By Fatima Haidari – Writer & Photojournalist at BusinessDNA
BusinessDNA Issue 12th – March 2021
A collaboration led by Roya Mahboob and Yale University comes to fruition in Kabul.
Roya Mahboob, a leading Afghan innovator, speaks about her ambition for technology in Afghanistan and her upcoming project, the Science, Technology, Engineering, the Arts, and Mathematics (STEAM) school in Kabul University.
Roya Mahboob is a leading innovator when it comes to technology in Afghanistan. She is the first Afghan female tech CEO to founding Afghan Citadel Software in 2010. In 2013, Mahboob was named one of TIME’s 100 Most Influential People in the World. She has partnered with Film Annex to create a platform for women to blog and work online. Mahboob co-founded Digital Citizen Fund, a non-profit organization helping girls and women in developing countries gain access to technology and virtually connect with others worldwide. In 2017, She coached and mentored the Afghan Girls’ Robotics Team to earning first place in the international robotics competition. Mahboob is currently working on building the first STEAM school in Afghanistan to make robotics technology, scientific research, and STEAM education accessible to all in Afghanistan.
Q: You speak highly of one’s imagination. How do you bring your imagination into life?
We used to read a book in our household growing up, the Power of Your Subconscious Mind. It urged us to think about what if things were not the way they were. Imagination is to see what could be different. It has to be realistic for sure, but everything starts with what one imagines it to be. Personally, what I wanted was a different life for our women and children in this country. Next comes faith, passion, and courage that together put everything else in their proper place. To be in love with your mission enables you to do what it takes to accomplish it and if one does not dare to fight for something different, nothing will change. This was the exact reason we started DCF (Digital Citizen Fund) to bring the change we dared to dream for Afghanistan’s women and children.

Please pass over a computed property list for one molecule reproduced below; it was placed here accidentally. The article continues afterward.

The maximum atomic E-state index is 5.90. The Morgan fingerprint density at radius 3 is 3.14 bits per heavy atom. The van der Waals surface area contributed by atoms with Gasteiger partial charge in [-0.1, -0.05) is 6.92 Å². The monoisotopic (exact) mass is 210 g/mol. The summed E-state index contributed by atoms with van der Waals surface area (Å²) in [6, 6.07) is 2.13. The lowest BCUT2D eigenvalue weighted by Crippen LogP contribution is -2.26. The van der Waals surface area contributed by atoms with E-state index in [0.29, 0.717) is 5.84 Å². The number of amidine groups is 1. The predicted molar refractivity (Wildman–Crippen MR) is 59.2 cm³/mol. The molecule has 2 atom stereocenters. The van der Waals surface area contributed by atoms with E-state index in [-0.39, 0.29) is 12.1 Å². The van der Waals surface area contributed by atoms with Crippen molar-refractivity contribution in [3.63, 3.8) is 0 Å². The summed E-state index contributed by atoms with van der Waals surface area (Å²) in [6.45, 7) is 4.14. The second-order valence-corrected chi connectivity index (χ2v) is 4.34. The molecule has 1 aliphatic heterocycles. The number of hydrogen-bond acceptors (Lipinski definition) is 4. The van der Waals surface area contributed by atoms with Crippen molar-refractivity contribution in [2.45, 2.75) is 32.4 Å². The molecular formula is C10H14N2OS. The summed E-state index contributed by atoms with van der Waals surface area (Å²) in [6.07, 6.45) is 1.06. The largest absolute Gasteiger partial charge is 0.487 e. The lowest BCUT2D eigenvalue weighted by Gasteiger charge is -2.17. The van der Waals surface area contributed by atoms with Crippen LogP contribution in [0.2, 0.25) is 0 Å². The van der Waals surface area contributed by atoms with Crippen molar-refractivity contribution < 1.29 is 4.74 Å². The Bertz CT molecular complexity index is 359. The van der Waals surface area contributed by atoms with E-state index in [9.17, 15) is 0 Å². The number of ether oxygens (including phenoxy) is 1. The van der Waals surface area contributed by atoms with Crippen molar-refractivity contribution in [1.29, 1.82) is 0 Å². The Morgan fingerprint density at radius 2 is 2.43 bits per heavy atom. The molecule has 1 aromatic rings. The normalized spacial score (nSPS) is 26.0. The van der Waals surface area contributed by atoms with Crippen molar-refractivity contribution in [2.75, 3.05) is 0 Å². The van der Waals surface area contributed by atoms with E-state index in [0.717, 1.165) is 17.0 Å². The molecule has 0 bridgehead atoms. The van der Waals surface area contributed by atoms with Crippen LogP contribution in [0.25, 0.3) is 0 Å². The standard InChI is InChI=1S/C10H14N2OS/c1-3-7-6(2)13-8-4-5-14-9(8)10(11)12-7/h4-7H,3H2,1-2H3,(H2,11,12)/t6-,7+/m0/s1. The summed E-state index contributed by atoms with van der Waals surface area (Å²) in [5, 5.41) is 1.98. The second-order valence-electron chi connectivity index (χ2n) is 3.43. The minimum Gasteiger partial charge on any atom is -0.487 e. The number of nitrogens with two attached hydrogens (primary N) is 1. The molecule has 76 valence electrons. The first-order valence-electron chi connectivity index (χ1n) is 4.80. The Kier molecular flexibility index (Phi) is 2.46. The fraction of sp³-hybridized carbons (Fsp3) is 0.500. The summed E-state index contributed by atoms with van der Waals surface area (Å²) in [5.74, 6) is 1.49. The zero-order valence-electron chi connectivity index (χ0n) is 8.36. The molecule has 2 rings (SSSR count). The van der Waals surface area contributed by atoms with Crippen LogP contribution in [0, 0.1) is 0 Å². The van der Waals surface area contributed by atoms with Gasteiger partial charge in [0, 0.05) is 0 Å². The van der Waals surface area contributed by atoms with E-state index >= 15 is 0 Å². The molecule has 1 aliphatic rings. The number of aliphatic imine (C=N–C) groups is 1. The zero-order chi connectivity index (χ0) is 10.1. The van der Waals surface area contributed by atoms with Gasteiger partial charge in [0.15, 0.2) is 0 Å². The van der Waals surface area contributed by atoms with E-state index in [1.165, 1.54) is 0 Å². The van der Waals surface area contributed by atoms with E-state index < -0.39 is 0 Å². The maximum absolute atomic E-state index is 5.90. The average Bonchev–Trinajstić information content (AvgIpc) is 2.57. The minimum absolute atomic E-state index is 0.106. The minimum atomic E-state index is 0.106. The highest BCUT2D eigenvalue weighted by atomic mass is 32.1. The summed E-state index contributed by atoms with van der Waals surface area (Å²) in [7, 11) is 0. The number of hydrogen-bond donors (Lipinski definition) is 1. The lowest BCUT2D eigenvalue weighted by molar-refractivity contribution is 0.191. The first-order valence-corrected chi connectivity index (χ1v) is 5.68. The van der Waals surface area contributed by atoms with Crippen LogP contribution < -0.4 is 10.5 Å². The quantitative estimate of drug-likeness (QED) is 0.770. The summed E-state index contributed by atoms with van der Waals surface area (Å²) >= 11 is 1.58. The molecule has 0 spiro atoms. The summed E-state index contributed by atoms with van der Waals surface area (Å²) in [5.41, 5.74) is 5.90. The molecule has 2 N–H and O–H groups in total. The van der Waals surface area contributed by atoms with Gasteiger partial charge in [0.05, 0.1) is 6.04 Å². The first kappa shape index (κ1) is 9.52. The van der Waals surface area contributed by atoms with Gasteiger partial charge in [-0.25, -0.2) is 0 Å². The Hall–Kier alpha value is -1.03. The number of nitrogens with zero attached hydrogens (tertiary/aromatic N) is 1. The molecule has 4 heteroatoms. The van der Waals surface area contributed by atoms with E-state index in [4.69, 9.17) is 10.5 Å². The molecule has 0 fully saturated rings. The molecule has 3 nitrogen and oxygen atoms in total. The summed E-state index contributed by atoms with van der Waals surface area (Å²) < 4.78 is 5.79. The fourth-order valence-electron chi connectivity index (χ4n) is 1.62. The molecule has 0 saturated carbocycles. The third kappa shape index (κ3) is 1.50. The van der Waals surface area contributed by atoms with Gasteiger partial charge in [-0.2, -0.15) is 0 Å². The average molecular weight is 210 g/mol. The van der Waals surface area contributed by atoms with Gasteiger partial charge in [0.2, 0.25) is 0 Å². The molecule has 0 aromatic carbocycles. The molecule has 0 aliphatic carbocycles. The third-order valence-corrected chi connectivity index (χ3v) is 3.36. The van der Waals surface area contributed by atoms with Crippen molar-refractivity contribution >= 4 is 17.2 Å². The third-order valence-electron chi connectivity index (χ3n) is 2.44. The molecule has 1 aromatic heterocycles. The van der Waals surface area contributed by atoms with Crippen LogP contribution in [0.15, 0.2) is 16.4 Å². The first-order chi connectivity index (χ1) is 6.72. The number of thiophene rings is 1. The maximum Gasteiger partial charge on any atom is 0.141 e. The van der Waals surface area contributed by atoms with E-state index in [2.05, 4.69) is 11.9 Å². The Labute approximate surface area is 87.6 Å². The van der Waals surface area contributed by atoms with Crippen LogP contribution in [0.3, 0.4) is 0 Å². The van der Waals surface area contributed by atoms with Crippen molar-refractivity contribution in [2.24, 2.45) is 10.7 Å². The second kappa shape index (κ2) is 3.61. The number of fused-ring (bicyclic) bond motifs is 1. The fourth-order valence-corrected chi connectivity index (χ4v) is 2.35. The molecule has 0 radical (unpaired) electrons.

Q: Afghanistan is considered to be a traditional country. Looking at the western struggles with technology, do you worry that technology and tradition will clash at some point in the pursuit of technological advancement?
I look at this issue from another angle. In our country, most of our women live in an information vacuum and struggle to stay updated with what is happening globally. Back in our time when my family had just moved to Afghanistan from Iran, our only source of information was TV. The main programs then were Afghan Star and such, focused on entertainment. Even today, unfortunately, Afghan TV programs do not properly value scientific programs. If we wanted a book from the local library in Herat, the librarian had to request someone to bring it from Iran to Afghanistan; this process sometimes took months.
The conservative nature of Afghan culture instills the practice of protecting one’s privacy from an early age.
140-150M – Women who work at good positions in the West have to change their jobs to prevent unemployment.Roya Mahboob
Financial literacy gives an opportunity for Afghan women to advertise their businesses online.
The Internet is different to us than what it is to the Western world. West has everything when it comes to technology, from their schools and other academic TV programs. It is easier for them to take it for granted. However, we have a purposeful mission; we do not teach the internet in our classes, so our girls aimlessly use Instagram and Facebook all day long. Our goal is to connect the girls with the world, to see their potential, and enhance their lifestyle. For instance, we have a financial literacy complement in which we teach our students how they could use social media for advertising their business.
To combat the negative entertaining side effects, we can educate our elementary students early on the ethical codes regarding online privacy to better use the internet.
Privacy is a hot topic in the west. I constantly find myself being connected to my phone, and it can sometimes feel like you are behind if you do not check your Facebook account, but we should focus on how we can use this technology to our advantage… Read the full article at BusinessDNA 12th edition.
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